Emergency intervention is a key component of SPANA’s work, with the charity’s vets and partners delivering help in many of the world’s most insecure and dangerous regions.
In recent years, SPANA has led emergency campaigns in locations including Iraq, Afghanistan, Darfur and Syria, getting help to animals in need wherever and whenever it’s needed.
Natural disasters, extreme weather and conflict are a fact of life for many in the developing world, as growing insecurity and climatic events such as the El Niño phenomenon continue to hit the poorest communities particularly hard.
Working animal owners are often amongst the most vulnerable, with few reserves in times of crisis. When a working animal is lost, so is their livelihood. In some cases, particularly among the nomadic pastoralists of east Africa, livestock and working animal death is a precursor to famine and humanitarian tragedy.
The issue is highly relevant to the international community, including governments and aid organisations. For instance, in 2011, following severe drought, many people in the Horn of Africa lost their livestock. They had nothing left, no means of making a living, and in many cases they became institutionalised within aid camps. For many years SPANA has been one of the few organisations supporting feeding programmes for livestock. The investment needed to provide an animal feed programme is so small compared to the cost of emergency relief for starving people.
Ethiopia Emergency Campaign 2016
Following the most severe drought in Ethiopia in over 50 years, last year SPANA undertook an emergency feeding programme in Afar, one of the worst hit regions. Local people in Afar are mostly pastoralists who rely entirely on livestock for their livestock and for produce such as milk.
In total, SPANA fed 7837 livestock and working animals belonging to the poorest families over a four month period, distributing more than 150 tonnes of feed.
SPANA also put in place longer-term measures to assist people and their animals in the region long after the end of the drought. The charity planted 10 hectares of drought-resistant grasses to provide an ongoing, local food supply for livestock.
During the emergency, SPANA highlighted the lack of attention being given by the international community to tackling livestock deaths. Many of the most vulnerable people in Ethiopia depend on livestock for both economic and food security. SPANA warned that the failure to learn from the mistakes of the past and to take action to protect existing herds could lead to a complete collapse in livestock numbers, pre-empting a devastating humanitarian crisis across the country.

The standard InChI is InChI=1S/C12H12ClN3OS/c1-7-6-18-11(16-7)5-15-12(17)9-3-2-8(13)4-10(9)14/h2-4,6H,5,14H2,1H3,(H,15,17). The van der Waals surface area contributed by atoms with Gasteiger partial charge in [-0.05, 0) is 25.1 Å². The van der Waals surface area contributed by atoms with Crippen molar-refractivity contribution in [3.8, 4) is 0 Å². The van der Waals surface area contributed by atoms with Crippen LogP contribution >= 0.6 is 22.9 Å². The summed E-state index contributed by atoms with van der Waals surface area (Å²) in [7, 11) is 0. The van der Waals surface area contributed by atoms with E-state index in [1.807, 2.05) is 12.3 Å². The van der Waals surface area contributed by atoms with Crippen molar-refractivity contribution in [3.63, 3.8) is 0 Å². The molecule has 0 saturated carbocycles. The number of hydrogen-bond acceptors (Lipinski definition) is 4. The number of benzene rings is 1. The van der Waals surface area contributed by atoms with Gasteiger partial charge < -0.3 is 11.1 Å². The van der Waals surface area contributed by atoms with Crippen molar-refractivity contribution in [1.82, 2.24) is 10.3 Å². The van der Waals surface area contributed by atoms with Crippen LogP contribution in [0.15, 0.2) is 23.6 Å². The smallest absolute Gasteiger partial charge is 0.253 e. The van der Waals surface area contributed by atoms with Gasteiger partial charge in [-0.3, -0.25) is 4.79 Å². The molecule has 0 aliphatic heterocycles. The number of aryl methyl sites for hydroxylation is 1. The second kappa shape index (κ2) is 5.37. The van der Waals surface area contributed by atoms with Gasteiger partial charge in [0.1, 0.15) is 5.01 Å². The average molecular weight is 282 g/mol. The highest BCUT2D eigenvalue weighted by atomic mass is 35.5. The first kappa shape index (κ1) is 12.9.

Egypt Emergency Feeding Campaign 2014
In 2014, the collapse in Egyptian tourism following years of political unrest had a devastating impact on animals working in the tourism industry, close to the Giza Pyramids. During the year SPANA worked with Egyptian charity ESAF, providing emergency feed to hundreds of malnourished carriage horses.
Crisis in Mbera 2012
In Mauritania, SPANA worked to save the lives of animals caught up in civil war and drought as tens of thousands of pastoralists crossed the Mali border to a large refugee camp in Mbera. SPANA was the only organisation providing support to the animals in the camps, vital for the long term survival of people, communities and animals.
Drought in Kenya 2011
SPANA funded feeding programmes in the far north east of Kenya, just a few miles from both the Somali and Ethiopian borders. It was the very epicentre of the crisis, with poor and dispossessed refugees arriving every day. Many were nomadic pastoralists: people who depend totally on livestock and working animals for transport, trade, milk – everything. When they lost their animals, they had no choice but to try and reach a refugee camp. With their animals gone, these people had no way to sustain themselves and became trapped in the camps, reliant on food aid. SPANA worked to prevent that. By providing fodder, veterinary help and vaccinations to working animals and livestock in terrible need. We helped families retain their independent livelihood and secured the long-term future for animals across the region.